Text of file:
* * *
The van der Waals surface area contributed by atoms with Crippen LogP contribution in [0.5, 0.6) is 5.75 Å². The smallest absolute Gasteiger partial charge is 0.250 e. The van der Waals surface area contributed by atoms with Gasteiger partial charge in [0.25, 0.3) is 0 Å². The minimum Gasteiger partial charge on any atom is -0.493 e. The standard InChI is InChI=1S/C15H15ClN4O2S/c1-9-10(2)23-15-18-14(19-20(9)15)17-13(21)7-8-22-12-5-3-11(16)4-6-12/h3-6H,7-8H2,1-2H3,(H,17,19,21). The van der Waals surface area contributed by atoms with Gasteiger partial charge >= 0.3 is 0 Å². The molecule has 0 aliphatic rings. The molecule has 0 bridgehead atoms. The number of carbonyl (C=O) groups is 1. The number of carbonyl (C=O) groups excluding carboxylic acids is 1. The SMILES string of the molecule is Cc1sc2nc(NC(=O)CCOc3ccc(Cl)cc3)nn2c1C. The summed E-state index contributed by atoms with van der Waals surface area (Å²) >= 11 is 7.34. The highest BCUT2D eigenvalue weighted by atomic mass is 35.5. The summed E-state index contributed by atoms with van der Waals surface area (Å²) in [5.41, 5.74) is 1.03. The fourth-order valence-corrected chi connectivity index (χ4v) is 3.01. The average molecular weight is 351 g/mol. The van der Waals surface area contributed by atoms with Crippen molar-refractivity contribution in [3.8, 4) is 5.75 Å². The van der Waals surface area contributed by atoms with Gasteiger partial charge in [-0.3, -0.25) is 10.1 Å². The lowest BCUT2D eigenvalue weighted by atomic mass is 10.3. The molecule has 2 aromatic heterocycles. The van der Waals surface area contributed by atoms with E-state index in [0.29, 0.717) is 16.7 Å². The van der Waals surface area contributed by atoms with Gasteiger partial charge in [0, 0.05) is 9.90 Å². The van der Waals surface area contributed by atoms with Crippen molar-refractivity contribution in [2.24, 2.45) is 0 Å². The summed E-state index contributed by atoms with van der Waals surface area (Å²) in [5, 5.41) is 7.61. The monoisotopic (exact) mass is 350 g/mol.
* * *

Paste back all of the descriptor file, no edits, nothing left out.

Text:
The van der Waals surface area contributed by atoms with Crippen LogP contribution in [0.5, 0.6) is 5.75 Å². The smallest absolute Gasteiger partial charge is 0.250 e. The van der Waals surface area contributed by atoms with Gasteiger partial charge in [0.25, 0.3) is 0 Å². The minimum Gasteiger partial charge on any atom is -0.493 e. The standard InChI is InChI=1S/C15H15ClN4O2S/c1-9-10(2)23-15-18-14(19-20(9)15)17-13(21)7-8-22-12-5-3-11(16)4-6-12/h3-6H,7-8H2,1-2H3,(H,17,19,21). The van der Waals surface area contributed by atoms with Gasteiger partial charge >= 0.3 is 0 Å². The molecule has 0 aliphatic rings. The molecule has 0 bridgehead atoms. The number of carbonyl (C=O) groups is 1. The number of carbonyl (C=O) groups excluding carboxylic acids is 1. The SMILES string of the molecule is Cc1sc2nc(NC(=O)CCOc3ccc(Cl)cc3)nn2c1C. The summed E-state index contributed by atoms with van der Waals surface area (Å²) >= 11 is 7.34. The highest BCUT2D eigenvalue weighted by atomic mass is 35.5. The summed E-state index contributed by atoms with van der Waals surface area (Å²) in [5.41, 5.74) is 1.03. The fourth-order valence-corrected chi connectivity index (χ4v) is 3.01. The average molecular weight is 351 g/mol. The van der Waals surface area contributed by atoms with Crippen molar-refractivity contribution in [3.8, 4) is 5.75 Å². The van der Waals surface area contributed by atoms with Gasteiger partial charge in [-0.3, -0.25) is 10.1 Å². The lowest BCUT2D eigenvalue weighted by atomic mass is 10.3. The molecule has 2 aromatic heterocycles. The van der Waals surface area contributed by atoms with E-state index in [0.29, 0.717) is 16.7 Å². The van der Waals surface area contributed by atoms with Gasteiger partial charge in [0, 0.05) is 9.90 Å². The van der Waals surface area contributed by atoms with Crippen molar-refractivity contribution in [2.24, 2.45) is 0 Å². The summed E-state index contributed by atoms with van der Waals surface area (Å²) in [5, 5.41) is 7.61. The monoisotopic (exact) mass is 350 g/mol.